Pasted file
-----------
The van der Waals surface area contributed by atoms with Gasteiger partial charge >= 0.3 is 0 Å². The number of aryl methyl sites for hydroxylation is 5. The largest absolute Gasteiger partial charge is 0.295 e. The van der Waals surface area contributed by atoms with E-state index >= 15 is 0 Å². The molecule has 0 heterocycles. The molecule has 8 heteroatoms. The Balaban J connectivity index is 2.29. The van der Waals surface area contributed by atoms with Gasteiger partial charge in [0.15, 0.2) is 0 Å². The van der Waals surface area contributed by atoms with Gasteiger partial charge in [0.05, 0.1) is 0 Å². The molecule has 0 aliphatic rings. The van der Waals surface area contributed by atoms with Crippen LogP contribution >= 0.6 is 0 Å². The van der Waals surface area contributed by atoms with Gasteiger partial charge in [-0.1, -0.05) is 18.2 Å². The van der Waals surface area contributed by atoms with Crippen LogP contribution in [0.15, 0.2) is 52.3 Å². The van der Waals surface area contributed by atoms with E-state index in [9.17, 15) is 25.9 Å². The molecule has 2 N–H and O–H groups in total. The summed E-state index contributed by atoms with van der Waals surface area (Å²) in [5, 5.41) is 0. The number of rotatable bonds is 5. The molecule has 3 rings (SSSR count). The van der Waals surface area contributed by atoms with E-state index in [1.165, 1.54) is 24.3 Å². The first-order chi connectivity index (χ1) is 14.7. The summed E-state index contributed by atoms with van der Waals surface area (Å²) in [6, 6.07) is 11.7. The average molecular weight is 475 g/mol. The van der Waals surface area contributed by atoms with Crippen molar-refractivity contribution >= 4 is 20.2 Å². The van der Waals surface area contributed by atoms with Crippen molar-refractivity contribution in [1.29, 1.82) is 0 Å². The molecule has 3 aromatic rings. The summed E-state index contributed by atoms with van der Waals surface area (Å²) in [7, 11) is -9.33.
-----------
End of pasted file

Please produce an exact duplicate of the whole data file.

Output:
The van der Waals surface area contributed by atoms with Gasteiger partial charge >= 0.3 is 0 Å². The number of aryl methyl sites for hydroxylation is 5. The largest absolute Gasteiger partial charge is 0.295 e. The van der Waals surface area contributed by atoms with E-state index >= 15 is 0 Å². The molecule has 0 heterocycles. The molecule has 8 heteroatoms. The Balaban J connectivity index is 2.29. The van der Waals surface area contributed by atoms with Gasteiger partial charge in [0.15, 0.2) is 0 Å². The van der Waals surface area contributed by atoms with Gasteiger partial charge in [0.05, 0.1) is 0 Å². The molecule has 0 aliphatic rings. The van der Waals surface area contributed by atoms with Crippen LogP contribution >= 0.6 is 0 Å². The van der Waals surface area contributed by atoms with Gasteiger partial charge in [-0.1, -0.05) is 18.2 Å². The van der Waals surface area contributed by atoms with Crippen LogP contribution in [0.15, 0.2) is 52.3 Å². The van der Waals surface area contributed by atoms with E-state index in [9.17, 15) is 25.9 Å². The molecule has 2 N–H and O–H groups in total. The summed E-state index contributed by atoms with van der Waals surface area (Å²) in [5, 5.41) is 0. The number of rotatable bonds is 5. The molecule has 3 rings (SSSR count). The van der Waals surface area contributed by atoms with E-state index in [1.165, 1.54) is 24.3 Å². The first-order chi connectivity index (χ1) is 14.7. The summed E-state index contributed by atoms with van der Waals surface area (Å²) in [6, 6.07) is 11.7. The average molecular weight is 475 g/mol. The van der Waals surface area contributed by atoms with Crippen molar-refractivity contribution >= 4 is 20.2 Å². The van der Waals surface area contributed by atoms with Crippen molar-refractivity contribution in [1.29, 1.82) is 0 Å². The molecule has 3 aromatic rings. The summed E-state index contributed by atoms with van der Waals surface area (Å²) in [7, 11) is -9.33.